Types of Ceiling Texture

Written by emily beach
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Types of Ceiling Texture
Add pizazz to a smooth ceiling with some stylish finish options. (Jupiterimages/Photos.com/Getty Images)

Drywall and plaster ceiling textures provide the ideal solution for dressing up a boring ceiling. Where options were once fairly limited, today's homeowners have a wealth of finishes to choose from. Textured finishes can also serve as an effective cover for less than perfect ceiling installation jobs. Whether you want to add a subtle change or make a bold statement, a few ceiling texture options can help you liven up your space.

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Sprayed Finishes

Builders rely on special spray guns with built-in hoppers to create some of the more highly textured ceiling finishes. Popcorn or orange peel ceilings represent one of the most common textured ceiling finishes. To create this texture, builders mix paint and a bulk medium, such as gypsum or perlite. They then spray this mixture onto the ceiling to give it a bumpy surface that resembles pieces of popcorn or the surface of an orange. These highly textured looks not only add style but may also help to block sound from apartments or rooms above.

For a slightly less textured spray finish, use sand-based perlite. To create this finish, builders add tiny grains of perlite minerals to paint and spray them on the ceiling, which gives the ceiling a grainy texture similar to that of sand.

Trowelled Finishes

Skilled contractors apply joint compound to ceilings using a trowel to create a variety of textures and finishes. Knockdown, or skip, trowel finishes are among the most common and serve as a way to give the ceiling a good deal of texture without relying on a traditional popcorn finish. To create a skip trowel texture, builders dip a trowel in joint compound, and drag it lightly across the ceiling, which causes the trowel to skip, or vibrate, so that joint compound is applied to some areas but not to others.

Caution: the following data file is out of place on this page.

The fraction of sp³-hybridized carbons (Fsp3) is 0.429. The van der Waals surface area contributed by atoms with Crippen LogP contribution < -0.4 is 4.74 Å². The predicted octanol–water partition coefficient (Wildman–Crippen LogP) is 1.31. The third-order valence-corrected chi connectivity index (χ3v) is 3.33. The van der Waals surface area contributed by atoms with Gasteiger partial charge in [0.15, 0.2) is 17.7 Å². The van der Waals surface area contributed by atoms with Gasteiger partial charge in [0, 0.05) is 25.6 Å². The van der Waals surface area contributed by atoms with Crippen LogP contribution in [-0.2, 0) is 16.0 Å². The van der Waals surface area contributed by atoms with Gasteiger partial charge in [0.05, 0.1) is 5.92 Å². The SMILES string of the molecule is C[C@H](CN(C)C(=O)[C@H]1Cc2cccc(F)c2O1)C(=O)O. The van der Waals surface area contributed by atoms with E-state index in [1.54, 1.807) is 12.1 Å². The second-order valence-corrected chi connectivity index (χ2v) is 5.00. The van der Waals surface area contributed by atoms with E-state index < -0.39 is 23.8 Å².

Builders may also create design in plaster or out of joint compound using basic trowelling techniques. For example, by applying the trowel in a swirling pattern, the user can create a series of swirl patterns on the ceiling with a very light texture.

Roller Textures

To add texture with a roller, contractors first apply a shiny glaze finish. While the glaze is still wet, they can run a patterned roller over the ceiling to add a variety of textures. Rollers with wood grain texture are a favourite option in some areas, and manufacturers can even create custom designs and textures based on the needs of buyers. This type of finish offers a subtle alternative to more highly-textured finishes, like popcorn or orange peel.

Other Texture Options

Some ceiling finishes can be applied using simple materials found around the house. For example, builders may run a sponge or rag through ceiling paint or plaster to give it an unusual texture. During combing, finishers use a comb to create straight or curved lines in joint compound, plaster or paint. Others may press sheets of plastic to fresh paint or plaster to give it a marbled, subtle texture.

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